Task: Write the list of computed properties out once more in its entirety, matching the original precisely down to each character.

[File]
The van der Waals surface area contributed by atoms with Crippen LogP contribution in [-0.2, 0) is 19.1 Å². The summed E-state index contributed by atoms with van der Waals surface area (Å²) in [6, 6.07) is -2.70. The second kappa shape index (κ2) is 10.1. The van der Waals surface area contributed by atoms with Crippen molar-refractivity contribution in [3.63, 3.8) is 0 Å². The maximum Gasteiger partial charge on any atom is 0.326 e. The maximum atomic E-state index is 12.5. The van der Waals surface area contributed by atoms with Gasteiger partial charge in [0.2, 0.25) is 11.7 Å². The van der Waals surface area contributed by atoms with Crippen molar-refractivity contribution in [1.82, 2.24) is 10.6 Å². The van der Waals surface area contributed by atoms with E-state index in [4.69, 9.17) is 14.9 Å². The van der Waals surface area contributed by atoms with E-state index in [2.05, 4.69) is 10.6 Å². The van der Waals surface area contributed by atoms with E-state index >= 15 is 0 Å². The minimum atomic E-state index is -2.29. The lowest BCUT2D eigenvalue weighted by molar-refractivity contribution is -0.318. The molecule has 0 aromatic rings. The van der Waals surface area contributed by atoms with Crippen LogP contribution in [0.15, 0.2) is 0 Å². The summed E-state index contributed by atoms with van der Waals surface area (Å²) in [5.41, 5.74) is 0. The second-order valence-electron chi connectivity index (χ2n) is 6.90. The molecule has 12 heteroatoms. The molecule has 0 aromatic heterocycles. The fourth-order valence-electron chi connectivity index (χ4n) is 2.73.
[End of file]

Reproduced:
The van der Waals surface area contributed by atoms with Crippen LogP contribution in [-0.2, 0) is 19.1 Å². The summed E-state index contributed by atoms with van der Waals surface area (Å²) in [6, 6.07) is -2.70. The second kappa shape index (κ2) is 10.1. The van der Waals surface area contributed by atoms with Crippen molar-refractivity contribution in [3.63, 3.8) is 0 Å². The maximum Gasteiger partial charge on any atom is 0.326 e. The maximum atomic E-state index is 12.5. The van der Waals surface area contributed by atoms with Gasteiger partial charge in [0.2, 0.25) is 11.7 Å². The van der Waals surface area contributed by atoms with Crippen molar-refractivity contribution in [1.82, 2.24) is 10.6 Å². The van der Waals surface area contributed by atoms with E-state index in [4.69, 9.17) is 14.9 Å². The van der Waals surface area contributed by atoms with E-state index in [2.05, 4.69) is 10.6 Å². The van der Waals surface area contributed by atoms with E-state index >= 15 is 0 Å². The minimum atomic E-state index is -2.29. The lowest BCUT2D eigenvalue weighted by molar-refractivity contribution is -0.318. The molecule has 0 aromatic rings. The van der Waals surface area contributed by atoms with Crippen LogP contribution in [0.15, 0.2) is 0 Å². The summed E-state index contributed by atoms with van der Waals surface area (Å²) in [5.41, 5.74) is 0. The second-order valence-electron chi connectivity index (χ2n) is 6.90. The molecule has 12 heteroatoms. The molecule has 0 aromatic heterocycles. The fourth-order valence-electron chi connectivity index (χ4n) is 2.73.